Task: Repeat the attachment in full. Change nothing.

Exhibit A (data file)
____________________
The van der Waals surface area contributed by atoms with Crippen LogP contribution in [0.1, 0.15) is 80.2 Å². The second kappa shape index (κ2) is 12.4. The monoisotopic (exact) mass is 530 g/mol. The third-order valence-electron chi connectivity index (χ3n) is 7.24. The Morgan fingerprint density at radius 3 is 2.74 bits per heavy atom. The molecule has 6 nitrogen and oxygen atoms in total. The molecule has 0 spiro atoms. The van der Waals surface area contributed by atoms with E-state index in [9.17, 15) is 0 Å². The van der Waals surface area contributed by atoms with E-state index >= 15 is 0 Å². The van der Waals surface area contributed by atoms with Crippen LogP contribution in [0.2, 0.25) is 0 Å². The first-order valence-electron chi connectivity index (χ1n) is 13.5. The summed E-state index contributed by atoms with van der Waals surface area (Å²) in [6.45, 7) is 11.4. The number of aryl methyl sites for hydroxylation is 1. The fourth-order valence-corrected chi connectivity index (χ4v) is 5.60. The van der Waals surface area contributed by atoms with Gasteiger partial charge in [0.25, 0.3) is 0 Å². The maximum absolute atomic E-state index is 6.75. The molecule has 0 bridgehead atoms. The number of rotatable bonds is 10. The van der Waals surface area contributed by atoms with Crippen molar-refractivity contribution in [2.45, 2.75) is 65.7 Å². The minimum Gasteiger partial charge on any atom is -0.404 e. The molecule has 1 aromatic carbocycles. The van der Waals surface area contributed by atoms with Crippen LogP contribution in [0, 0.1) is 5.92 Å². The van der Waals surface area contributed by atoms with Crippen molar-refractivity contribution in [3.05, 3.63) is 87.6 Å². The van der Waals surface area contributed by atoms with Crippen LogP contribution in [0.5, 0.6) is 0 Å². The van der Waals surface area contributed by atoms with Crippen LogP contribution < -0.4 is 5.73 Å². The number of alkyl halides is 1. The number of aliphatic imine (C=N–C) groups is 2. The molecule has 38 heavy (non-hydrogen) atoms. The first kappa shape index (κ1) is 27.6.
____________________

The van der Waals surface area contributed by atoms with Crippen LogP contribution in [0.1, 0.15) is 80.2 Å². The second kappa shape index (κ2) is 12.4. The monoisotopic (exact) mass is 530 g/mol. The third-order valence-electron chi connectivity index (χ3n) is 7.24. The Morgan fingerprint density at radius 3 is 2.74 bits per heavy atom. The molecule has 6 nitrogen and oxygen atoms in total. The molecule has 0 spiro atoms. The van der Waals surface area contributed by atoms with E-state index in [9.17, 15) is 0 Å². The van der Waals surface area contributed by atoms with E-state index >= 15 is 0 Å². The van der Waals surface area contributed by atoms with Crippen LogP contribution in [0.2, 0.25) is 0 Å². The first-order valence-electron chi connectivity index (χ1n) is 13.5. The summed E-state index contributed by atoms with van der Waals surface area (Å²) in [6.45, 7) is 11.4. The number of aryl methyl sites for hydroxylation is 1. The fourth-order valence-corrected chi connectivity index (χ4v) is 5.60. The van der Waals surface area contributed by atoms with Gasteiger partial charge in [0.25, 0.3) is 0 Å². The maximum absolute atomic E-state index is 6.75. The molecule has 0 bridgehead atoms. The number of rotatable bonds is 10. The van der Waals surface area contributed by atoms with Crippen molar-refractivity contribution in [2.45, 2.75) is 65.7 Å². The minimum Gasteiger partial charge on any atom is -0.404 e. The molecule has 1 aromatic carbocycles. The van der Waals surface area contributed by atoms with Crippen LogP contribution in [0, 0.1) is 5.92 Å². The van der Waals surface area contributed by atoms with Crippen molar-refractivity contribution in [3.05, 3.63) is 87.6 Å². The van der Waals surface area contributed by atoms with Crippen LogP contribution in [0.5, 0.6) is 0 Å². The van der Waals surface area contributed by atoms with Crippen LogP contribution < -0.4 is 5.73 Å². The number of alkyl halides is 1. The number of aliphatic imine (C=N–C) groups is 2. The molecule has 38 heavy (non-hydrogen) atoms. The first kappa shape index (κ1) is 27.6.